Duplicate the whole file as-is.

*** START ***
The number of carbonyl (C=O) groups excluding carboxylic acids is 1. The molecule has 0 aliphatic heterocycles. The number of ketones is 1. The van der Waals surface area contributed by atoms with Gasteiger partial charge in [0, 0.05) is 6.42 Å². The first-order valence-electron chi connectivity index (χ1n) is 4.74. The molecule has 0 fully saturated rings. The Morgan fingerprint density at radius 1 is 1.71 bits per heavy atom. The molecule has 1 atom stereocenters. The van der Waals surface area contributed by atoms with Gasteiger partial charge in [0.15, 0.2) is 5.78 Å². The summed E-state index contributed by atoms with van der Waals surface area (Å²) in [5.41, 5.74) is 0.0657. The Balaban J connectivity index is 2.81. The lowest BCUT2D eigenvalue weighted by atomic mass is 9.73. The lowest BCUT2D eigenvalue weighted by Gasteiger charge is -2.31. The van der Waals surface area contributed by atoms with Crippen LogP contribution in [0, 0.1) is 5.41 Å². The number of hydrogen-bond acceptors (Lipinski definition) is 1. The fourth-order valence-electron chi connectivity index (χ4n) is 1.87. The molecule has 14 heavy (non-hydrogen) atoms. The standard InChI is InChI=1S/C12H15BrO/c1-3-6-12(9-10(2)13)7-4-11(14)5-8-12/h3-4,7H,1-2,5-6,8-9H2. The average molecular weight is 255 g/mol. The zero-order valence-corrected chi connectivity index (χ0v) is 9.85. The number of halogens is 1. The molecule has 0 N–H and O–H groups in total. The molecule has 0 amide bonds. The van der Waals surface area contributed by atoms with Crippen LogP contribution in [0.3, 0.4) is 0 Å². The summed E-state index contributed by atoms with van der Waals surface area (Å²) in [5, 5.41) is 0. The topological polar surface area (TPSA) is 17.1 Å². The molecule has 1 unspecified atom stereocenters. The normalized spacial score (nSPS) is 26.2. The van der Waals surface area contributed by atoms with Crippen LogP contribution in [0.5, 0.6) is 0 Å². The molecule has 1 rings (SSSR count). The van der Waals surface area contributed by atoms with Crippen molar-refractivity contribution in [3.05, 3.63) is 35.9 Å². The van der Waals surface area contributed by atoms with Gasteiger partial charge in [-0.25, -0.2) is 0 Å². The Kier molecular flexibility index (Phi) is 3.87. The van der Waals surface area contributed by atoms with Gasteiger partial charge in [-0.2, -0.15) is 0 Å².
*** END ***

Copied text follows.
The number of carbonyl (C=O) groups excluding carboxylic acids is 1. The molecule has 0 aliphatic heterocycles. The number of ketones is 1. The van der Waals surface area contributed by atoms with Gasteiger partial charge in [0, 0.05) is 6.42 Å². The first-order valence-electron chi connectivity index (χ1n) is 4.74. The molecule has 0 fully saturated rings. The Morgan fingerprint density at radius 1 is 1.71 bits per heavy atom. The molecule has 1 atom stereocenters. The van der Waals surface area contributed by atoms with Gasteiger partial charge in [0.15, 0.2) is 5.78 Å². The summed E-state index contributed by atoms with van der Waals surface area (Å²) in [5.41, 5.74) is 0.0657. The Balaban J connectivity index is 2.81. The lowest BCUT2D eigenvalue weighted by atomic mass is 9.73. The lowest BCUT2D eigenvalue weighted by Gasteiger charge is -2.31. The van der Waals surface area contributed by atoms with Crippen LogP contribution in [0, 0.1) is 5.41 Å². The number of hydrogen-bond acceptors (Lipinski definition) is 1. The fourth-order valence-electron chi connectivity index (χ4n) is 1.87. The molecule has 14 heavy (non-hydrogen) atoms. The standard InChI is InChI=1S/C12H15BrO/c1-3-6-12(9-10(2)13)7-4-11(14)5-8-12/h3-4,7H,1-2,5-6,8-9H2. The average molecular weight is 255 g/mol. The zero-order valence-corrected chi connectivity index (χ0v) is 9.85. The number of halogens is 1. The molecule has 0 N–H and O–H groups in total. The molecule has 0 amide bonds. The van der Waals surface area contributed by atoms with Crippen LogP contribution in [0.3, 0.4) is 0 Å². The summed E-state index contributed by atoms with van der Waals surface area (Å²) in [5, 5.41) is 0. The topological polar surface area (TPSA) is 17.1 Å². The molecule has 1 unspecified atom stereocenters. The normalized spacial score (nSPS) is 26.2. The van der Waals surface area contributed by atoms with Crippen LogP contribution in [0.5, 0.6) is 0 Å². The molecule has 1 rings (SSSR count). The van der Waals surface area contributed by atoms with Crippen molar-refractivity contribution in [3.05, 3.63) is 35.9 Å². The van der Waals surface area contributed by atoms with Gasteiger partial charge in [-0.25, -0.2) is 0 Å². The Kier molecular flexibility index (Phi) is 3.87. The van der Waals surface area contributed by atoms with Gasteiger partial charge in [-0.2, -0.15) is 0 Å².